torsdag den 18. december 2008

Hazard log, risk analysis and safety requirements


The hazard log, risk analysis and the safety requirements are all key documents. They are all rooted in the hazard log.


Interpretation

The hazard log can be written in many different ways. Typically the hazard log contains a number of hazard sheets, where each sheet can have many forms and looks e.g. like the hazard sheet shown above of the size of an A4 page.

The hazard sheet above concerns a hazard, where the passengers can not communicate with the train driver in case of an emergency situation. This might lead to an accident.

According to the risk analysis theory, the frequency (column 'F') and the consequence (column 'C') of this type of accidents should be stated, before and after the mitigation actions.
The associated risk value can then be found with a look-up in the risk table.

Please note that the "before" column is left empty. It is difficult to enter a trustworthy value in the before column, because what is actually "before"; is it an old train without passenger emergency brakes?

The mitigation actions are per definition the safety requirements to the system. They state the safety functions, which must be implemented in the train in order to control the risk level.
In the above example the safety functions should be categorized as "safety related", which can be compared to SIL1/2, because a failing function can not alone cause an accident; if e.g. the 'passenger emergency brake'-function fails then the passenger can use the 'Emergency speech unit'-function instead and ask the driver to stop the train.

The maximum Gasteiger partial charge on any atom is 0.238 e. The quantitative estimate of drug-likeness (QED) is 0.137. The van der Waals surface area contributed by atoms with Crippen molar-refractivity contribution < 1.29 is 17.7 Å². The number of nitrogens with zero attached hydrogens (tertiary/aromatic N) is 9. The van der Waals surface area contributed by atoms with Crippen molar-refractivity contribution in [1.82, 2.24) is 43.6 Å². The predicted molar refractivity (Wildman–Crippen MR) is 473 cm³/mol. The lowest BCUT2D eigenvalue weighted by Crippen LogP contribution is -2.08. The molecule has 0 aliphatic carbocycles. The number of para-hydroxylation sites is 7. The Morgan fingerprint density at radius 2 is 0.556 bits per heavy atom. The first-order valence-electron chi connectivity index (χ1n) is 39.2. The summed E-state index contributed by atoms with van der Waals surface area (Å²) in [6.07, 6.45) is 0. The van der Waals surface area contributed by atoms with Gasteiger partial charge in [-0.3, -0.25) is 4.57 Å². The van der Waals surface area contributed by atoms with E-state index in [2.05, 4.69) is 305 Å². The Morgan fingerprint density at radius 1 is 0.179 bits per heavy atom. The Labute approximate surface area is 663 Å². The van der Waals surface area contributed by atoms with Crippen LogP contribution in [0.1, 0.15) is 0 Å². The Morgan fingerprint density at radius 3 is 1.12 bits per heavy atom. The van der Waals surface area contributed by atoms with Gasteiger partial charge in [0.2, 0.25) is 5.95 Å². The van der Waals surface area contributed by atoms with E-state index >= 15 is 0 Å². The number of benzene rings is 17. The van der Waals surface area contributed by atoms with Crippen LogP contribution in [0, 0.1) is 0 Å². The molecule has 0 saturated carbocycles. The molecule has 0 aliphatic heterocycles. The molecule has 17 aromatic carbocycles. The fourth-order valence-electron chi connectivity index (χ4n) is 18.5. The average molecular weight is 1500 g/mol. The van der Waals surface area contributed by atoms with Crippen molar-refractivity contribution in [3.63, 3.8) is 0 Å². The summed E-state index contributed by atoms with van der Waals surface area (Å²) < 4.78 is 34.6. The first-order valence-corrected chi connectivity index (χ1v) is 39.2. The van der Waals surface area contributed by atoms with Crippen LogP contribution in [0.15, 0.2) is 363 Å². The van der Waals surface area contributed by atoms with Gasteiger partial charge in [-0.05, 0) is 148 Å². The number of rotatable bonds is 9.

Another important spin-out from this is that it is not possible to have a safety requirement, if it can not be associated with a hazard. Any accident is caused by a hazard and only mitigation actions are safety functions, because they reduce the risk of the hazards.
In old Railway organizations you might find some requirements to inherited safety functions, but no one remembers the associating hazard.

Next chapter >> 3.6 The Safety Case

Focus on the sources (EN 50126:1999 and TR 50126-2:Feb. 2007)

Chapter 4.6 in EN 50126 talks about "risk" and "risk analysis"

The risk concept is explained in details and with examples in "guide to EN 50126", TR50126-2:Feb 2007. As an example, Figure 4 in the guide shows the relation between the hazards and the safety functions:



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